Tom Clyde: Winter weather forecast |

Tom Clyde: Winter weather forecast

This is normally the time of year when I go out on a limb and make my weather forecast for the coming ski season. It’s a process totally devoid of science. It’s all based on things like hornet nests and bird migration schedules. In other words, it’s a wild guess, just like the National Weather Service forecasts, except I don’t get paid for it.

There are a lot of websites that make long-range predictions. They are based on complicated computer models, maple syrup volume in Vermont, ocean temperatures in the Pacific, and hunches. They also are so general they are guaranteed to be right at least part of the time. "Days will begin to get shorter in October, then lengthen gradually in January, with periods of extreme cold weather except when it is unseasonably warm. Storms will be stormy, with periods of clearing." People actually pay for that.

Here’s one actual site’s prediction for Utah: "Winter temperatures will be above normal, with below-normal snowfall and with precipitation above normal north, below south." So in the north, there will be above normal precipitation resulting in below normal snowfall. Does that mean rain in January? They call for the snowiest periods to be early December, mid-February, and mid-March. That all seems good. There is a chart that shows some significantly above-normal snowfall in there, with average the rest of the time. And yet they conclude that it will be below normal.

So I go back to my usual forecasting tools. The most reliable indicator through the years has been the hornet nests. If they are big and high in the trees, it is supposed to be a cold winter with a lot of snow. If they are low in the trees or near ground level, it means less snow. If they are in the barn, it indicates smarter than normal hornets who build out of the weather. Through the years, I’ve found that to be sort of predictive, with a quality level about as good as the Weather Service. My niece is married to an actual meteorologist. He won’t predict beyond this afternoon, and does that by looking out the window. Four years in college statistics classes for that.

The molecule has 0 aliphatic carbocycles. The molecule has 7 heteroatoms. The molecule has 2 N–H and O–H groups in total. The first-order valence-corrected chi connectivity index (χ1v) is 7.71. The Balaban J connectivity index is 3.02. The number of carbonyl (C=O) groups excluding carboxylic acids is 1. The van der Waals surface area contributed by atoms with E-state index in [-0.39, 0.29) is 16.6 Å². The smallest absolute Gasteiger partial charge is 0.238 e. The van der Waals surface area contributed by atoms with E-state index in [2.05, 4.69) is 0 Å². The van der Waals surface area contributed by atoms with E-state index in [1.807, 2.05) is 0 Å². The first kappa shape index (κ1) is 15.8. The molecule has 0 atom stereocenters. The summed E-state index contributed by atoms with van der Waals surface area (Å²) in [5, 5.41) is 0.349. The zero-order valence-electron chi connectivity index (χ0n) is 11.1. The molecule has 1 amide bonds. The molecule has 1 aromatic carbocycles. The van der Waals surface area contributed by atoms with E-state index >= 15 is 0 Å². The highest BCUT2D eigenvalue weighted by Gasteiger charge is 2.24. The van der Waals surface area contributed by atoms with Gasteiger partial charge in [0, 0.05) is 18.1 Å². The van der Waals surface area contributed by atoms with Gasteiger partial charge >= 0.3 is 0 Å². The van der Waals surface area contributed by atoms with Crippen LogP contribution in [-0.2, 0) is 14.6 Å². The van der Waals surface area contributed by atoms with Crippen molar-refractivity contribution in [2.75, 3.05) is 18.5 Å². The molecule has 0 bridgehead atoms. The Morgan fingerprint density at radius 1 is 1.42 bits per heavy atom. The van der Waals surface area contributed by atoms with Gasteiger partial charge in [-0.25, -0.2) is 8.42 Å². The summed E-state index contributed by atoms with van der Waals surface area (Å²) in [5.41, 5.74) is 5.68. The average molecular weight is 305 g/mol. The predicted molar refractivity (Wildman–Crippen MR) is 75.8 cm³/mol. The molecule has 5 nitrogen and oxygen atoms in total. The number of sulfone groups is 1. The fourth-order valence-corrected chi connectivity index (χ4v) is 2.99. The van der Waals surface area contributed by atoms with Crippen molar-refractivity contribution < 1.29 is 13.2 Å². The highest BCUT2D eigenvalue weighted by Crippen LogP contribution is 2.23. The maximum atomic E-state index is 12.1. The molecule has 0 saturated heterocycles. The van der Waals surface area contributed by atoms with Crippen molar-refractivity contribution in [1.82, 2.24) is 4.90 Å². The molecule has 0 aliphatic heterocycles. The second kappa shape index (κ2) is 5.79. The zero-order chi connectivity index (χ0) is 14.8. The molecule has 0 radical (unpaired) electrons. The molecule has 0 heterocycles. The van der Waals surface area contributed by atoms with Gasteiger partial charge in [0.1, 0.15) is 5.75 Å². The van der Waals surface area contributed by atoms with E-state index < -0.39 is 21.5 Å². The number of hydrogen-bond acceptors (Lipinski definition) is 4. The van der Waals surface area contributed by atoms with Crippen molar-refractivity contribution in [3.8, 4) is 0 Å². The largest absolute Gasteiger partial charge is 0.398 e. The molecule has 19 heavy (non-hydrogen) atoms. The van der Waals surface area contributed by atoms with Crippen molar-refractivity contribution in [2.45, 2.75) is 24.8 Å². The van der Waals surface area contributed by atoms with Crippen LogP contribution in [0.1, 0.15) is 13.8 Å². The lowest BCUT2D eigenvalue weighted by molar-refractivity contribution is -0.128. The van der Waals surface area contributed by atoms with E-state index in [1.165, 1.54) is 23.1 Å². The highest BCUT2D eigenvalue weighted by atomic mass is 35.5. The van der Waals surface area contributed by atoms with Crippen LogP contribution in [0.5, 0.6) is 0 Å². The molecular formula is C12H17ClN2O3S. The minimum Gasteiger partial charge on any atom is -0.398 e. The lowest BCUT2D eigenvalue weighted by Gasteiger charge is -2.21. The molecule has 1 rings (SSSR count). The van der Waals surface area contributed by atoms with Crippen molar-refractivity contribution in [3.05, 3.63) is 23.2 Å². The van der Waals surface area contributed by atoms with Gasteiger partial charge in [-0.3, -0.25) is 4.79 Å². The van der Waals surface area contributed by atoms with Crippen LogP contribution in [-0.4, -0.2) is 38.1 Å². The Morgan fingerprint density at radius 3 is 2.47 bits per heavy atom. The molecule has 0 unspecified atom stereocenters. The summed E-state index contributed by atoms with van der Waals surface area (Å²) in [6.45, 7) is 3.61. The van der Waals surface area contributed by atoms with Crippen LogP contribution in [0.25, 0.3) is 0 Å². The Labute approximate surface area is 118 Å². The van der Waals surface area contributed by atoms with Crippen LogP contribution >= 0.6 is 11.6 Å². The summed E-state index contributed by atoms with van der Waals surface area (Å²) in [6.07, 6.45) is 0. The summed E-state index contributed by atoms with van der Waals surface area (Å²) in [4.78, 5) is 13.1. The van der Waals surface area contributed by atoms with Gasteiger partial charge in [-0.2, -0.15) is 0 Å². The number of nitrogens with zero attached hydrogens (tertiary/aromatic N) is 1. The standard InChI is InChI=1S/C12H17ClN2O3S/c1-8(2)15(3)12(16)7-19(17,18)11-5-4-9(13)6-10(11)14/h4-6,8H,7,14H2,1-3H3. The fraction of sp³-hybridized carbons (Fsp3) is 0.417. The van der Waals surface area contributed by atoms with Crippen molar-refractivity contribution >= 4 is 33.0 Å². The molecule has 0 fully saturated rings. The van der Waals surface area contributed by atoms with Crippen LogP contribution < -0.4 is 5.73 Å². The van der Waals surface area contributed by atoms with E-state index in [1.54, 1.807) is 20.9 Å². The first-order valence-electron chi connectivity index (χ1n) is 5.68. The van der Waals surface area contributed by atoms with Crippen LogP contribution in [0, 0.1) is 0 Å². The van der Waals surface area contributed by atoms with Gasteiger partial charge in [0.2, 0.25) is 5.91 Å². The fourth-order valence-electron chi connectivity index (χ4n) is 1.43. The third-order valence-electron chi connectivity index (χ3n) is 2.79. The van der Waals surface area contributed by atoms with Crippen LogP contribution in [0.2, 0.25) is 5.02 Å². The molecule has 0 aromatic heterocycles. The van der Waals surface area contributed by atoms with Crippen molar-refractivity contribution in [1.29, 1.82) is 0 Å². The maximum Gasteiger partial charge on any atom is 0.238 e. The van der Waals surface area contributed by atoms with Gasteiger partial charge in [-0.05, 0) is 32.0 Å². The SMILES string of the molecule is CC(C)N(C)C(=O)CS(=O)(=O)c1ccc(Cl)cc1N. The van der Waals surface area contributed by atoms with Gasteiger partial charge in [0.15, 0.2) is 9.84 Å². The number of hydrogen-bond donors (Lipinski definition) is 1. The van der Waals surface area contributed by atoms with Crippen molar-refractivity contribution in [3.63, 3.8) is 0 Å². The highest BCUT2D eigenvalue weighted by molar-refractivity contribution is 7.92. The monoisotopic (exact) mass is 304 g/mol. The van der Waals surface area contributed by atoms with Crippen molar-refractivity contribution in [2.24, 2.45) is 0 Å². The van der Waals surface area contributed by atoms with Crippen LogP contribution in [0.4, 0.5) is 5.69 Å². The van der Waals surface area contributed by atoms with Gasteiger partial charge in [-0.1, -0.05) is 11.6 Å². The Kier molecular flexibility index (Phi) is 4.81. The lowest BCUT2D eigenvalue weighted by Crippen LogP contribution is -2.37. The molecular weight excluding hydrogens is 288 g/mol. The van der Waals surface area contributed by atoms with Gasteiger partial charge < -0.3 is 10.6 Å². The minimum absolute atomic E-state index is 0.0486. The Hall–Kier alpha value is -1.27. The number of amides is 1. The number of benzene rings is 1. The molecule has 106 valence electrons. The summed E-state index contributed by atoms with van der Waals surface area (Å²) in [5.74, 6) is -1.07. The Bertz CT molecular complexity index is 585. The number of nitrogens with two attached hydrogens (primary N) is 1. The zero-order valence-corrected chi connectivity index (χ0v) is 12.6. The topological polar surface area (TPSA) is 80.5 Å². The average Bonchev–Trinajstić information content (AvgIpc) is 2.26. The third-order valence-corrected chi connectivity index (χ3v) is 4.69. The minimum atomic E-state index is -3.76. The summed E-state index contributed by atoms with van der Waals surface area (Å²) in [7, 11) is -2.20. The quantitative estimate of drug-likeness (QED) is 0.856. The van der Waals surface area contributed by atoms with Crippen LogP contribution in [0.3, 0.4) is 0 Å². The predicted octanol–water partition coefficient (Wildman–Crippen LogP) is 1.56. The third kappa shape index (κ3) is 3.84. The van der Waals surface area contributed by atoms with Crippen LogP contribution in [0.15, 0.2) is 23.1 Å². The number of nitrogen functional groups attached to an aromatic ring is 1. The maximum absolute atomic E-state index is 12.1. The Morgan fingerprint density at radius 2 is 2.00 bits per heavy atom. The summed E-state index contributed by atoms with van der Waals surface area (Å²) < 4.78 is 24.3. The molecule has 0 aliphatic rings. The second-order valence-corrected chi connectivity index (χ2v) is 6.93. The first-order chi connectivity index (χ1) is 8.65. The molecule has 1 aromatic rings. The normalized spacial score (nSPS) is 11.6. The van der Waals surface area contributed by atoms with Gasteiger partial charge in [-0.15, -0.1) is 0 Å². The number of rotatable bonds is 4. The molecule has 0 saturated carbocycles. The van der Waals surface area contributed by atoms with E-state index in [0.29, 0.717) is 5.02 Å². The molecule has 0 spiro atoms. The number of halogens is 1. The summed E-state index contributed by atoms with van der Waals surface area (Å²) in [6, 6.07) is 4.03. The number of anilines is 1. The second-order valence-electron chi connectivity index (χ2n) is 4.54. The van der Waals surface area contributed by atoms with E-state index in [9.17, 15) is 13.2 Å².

The problem this year is that there are no hornets. Normally, by this time of year, I would have a bunch of them around the ranch, usually right where I need to get past them to shut down an irrigation ditch. They like to build where they are in the path of a barn door that doesn’t get opened often. Hornet nests generally aren’t hard to find.

This year, there are no hornet nests. It might have something to do with the fact that the rain has been coming down like a fire hose the last couple of weeks. I measured three inches at my house over the last weekend, and that’s before bringing the gage inside because it is freezing at night. It would take a pretty determined hornet to build a paper nest that could withstand that. But even before the recent Biblical rains (the river at my house went from a typical 85 cubic feet per second to a spring runoff 700 cubic feet overnight), the hornets were still missing in action.

The folklore of weather prediction doesn’t say what it means when hornets have moved to Miami. So maybe it will rain frogs this winter. Who knows. In the absence of hornets, whatever their predictive value, my guess is that this winter will be colder than it was this summer, with some snow. So there you have it. This winter will definitely be winter. I’m shopping for new skis anyway.

Of course we are all hoping for a good snow year. The past few have been pretty feeble. After all the anxiety over the PCMR/Vail mess, it just feels like we deserve a huge winter to put it all behind us. This is really the last season of PCMR as we have known it. Next year, it gets married to Canyons, and the whole operation will be merged into one gigantic Disney-esque experience. The interconnection with be with yet another horizontal lift so beginner skiers can move easily from the existing horizontal lift at Canyons to the King Con or Motherlode areas of PCMR without having to actually ski. Something like Splash Mountain. It would be really nice to have a big, deep powder finish to the PCMR era.

It’s possible that the changes that result from the integration of Canyons and PCMR, and the Vailienization of our town will be positive. Certainly some reinvestment is long overdue. But I really hope to savor one last year of the more intimate version of the mountain I grew up on before the Mickey Mouse ears come out next season

Tom Clyde practiced law in Park City for many years. He lives on a working ranch in Woodland and has been writing this column since 1986.

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